"These [cancellation] fees can be astronomical, so whenever possible, don't book until you're sure you can go," Saglie says. There are some exceptions to this guideline, since federal law allows consumers to change or refund their ticket within 24 hours of making a reservation as long as their departure date is at least seven days away. However, if you're booking outside of this window, it's much trickier to get reimbursed if you delay your trip, Saglie says. And though some carriers, including Southwest, waive change fees and allow you to cancel your trip or get a refund, many major airlines impose steep fees and same-day change charges. In fact, airlines charge anywhere from $200 for domestic flights to $500 for international trips to change tickets, depending on the carrier, price of the ticket and route selected.
Single supplement fees
For solo sojourners, there may be no fee more aggravating than the single supplement fee. With many cruise cabins and hotel rooms priced based on double occupancy, it's not uncommon for cruise lines, tour companies and vacation packages to tack on an additional fee for single guests. While some cruise lines impose single supplement fees that can be 100 percent of the total price, others, such as Norwegian Cruise Line and Royal Caribbean, are introducing studios with waived or trimmed supplement fees to cater to soloists. Before you book, read the terms and conditions to ensure you're not paying twice your expected rate for a double occupancy cabin.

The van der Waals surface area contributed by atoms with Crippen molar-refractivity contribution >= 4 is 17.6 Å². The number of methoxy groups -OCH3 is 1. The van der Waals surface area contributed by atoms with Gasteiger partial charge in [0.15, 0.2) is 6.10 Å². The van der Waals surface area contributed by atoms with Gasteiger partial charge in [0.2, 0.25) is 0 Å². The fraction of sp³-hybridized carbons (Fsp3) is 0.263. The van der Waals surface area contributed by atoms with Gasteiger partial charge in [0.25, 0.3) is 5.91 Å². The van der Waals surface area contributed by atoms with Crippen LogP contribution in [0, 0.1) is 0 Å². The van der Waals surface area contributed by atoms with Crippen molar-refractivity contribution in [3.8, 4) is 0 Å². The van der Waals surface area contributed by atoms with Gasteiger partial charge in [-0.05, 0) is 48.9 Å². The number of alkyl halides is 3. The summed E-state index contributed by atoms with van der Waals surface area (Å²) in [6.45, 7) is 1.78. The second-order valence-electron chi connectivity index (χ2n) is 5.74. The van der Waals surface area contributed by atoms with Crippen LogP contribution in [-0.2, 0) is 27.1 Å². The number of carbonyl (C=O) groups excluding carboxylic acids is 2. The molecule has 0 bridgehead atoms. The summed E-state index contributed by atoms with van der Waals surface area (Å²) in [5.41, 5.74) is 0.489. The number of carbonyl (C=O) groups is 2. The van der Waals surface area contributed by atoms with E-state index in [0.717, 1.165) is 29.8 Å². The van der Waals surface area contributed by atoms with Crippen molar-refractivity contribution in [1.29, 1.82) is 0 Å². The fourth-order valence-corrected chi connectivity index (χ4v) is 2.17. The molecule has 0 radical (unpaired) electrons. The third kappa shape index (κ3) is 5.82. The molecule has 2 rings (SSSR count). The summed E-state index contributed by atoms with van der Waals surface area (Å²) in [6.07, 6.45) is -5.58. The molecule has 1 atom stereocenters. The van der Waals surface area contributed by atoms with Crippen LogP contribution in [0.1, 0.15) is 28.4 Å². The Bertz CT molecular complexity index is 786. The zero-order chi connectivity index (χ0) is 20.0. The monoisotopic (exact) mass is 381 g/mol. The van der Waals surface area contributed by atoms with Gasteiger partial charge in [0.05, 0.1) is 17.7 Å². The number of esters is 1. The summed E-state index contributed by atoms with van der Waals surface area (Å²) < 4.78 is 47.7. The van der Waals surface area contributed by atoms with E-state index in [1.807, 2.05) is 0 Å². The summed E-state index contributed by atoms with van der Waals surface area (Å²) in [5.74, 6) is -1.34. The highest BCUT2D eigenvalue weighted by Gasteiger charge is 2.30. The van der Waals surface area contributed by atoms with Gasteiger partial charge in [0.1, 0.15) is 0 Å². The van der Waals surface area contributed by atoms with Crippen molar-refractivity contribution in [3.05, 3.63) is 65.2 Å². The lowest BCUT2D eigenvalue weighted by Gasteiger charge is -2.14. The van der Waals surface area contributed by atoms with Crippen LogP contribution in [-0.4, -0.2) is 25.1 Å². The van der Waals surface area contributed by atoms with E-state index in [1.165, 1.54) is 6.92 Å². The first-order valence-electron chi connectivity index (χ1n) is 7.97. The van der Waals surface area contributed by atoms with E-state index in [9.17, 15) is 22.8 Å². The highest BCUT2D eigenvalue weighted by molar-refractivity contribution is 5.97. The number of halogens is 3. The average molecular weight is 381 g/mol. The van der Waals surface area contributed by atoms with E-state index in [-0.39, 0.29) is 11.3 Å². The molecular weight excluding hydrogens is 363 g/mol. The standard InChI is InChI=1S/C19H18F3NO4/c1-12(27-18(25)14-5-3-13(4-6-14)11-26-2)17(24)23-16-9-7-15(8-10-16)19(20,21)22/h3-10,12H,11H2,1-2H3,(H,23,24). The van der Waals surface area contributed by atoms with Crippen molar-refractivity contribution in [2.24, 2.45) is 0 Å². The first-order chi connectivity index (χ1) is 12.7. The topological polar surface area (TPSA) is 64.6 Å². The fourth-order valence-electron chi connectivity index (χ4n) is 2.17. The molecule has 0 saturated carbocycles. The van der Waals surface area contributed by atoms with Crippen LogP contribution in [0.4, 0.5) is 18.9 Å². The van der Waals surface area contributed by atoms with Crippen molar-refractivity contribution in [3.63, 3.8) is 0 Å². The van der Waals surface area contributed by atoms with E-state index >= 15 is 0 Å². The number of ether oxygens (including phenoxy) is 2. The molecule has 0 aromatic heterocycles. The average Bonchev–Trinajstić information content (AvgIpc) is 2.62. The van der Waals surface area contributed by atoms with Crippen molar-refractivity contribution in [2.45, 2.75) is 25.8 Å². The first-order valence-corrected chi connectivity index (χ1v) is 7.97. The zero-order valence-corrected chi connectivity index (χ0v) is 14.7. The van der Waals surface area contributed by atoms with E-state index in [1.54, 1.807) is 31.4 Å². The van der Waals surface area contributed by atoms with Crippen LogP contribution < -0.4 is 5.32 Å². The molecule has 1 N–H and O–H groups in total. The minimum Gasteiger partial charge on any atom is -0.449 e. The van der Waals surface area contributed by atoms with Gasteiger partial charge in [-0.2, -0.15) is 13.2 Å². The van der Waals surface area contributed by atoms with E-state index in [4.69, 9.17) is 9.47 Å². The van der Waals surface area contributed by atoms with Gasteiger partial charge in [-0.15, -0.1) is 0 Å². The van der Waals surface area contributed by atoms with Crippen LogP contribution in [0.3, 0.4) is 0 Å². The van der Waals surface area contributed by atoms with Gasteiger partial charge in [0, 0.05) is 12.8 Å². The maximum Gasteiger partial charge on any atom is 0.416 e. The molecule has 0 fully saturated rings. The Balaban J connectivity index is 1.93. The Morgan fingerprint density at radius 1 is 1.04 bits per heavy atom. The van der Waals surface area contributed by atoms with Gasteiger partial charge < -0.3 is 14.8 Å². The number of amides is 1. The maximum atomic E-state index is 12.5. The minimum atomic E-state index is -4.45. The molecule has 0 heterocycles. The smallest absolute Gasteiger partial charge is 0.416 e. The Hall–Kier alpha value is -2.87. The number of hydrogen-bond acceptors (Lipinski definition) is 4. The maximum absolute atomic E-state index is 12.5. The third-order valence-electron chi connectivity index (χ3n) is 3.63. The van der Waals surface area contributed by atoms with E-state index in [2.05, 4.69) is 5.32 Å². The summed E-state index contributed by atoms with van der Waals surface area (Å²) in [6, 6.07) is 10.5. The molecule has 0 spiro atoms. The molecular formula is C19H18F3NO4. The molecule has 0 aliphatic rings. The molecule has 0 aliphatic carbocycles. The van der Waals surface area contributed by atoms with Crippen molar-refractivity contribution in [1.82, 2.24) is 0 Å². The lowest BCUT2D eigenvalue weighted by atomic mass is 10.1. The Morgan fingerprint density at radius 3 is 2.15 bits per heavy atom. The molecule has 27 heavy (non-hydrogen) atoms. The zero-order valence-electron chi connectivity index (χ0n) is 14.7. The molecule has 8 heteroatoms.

"Most [hotels] have a resort fee and other fees, such as paying for the phone in the room, even though most people do not use them any longer," says Tom Spagnola, senior vice president of supplier relations at CheapOair. Other perks, including parking and Wi-Fi access, are typically rolled into the associated hotel or resort fee, he adds. In 2015, consumers spent around $2.04 billion on resort fees, according to the American Hotel & Lodging Association. The fees, which can range from $5 to $25 per night, can quickly add up to a steep final bill. Make sure to read the fine print before booking your stay to avoid spending more than you anticipated.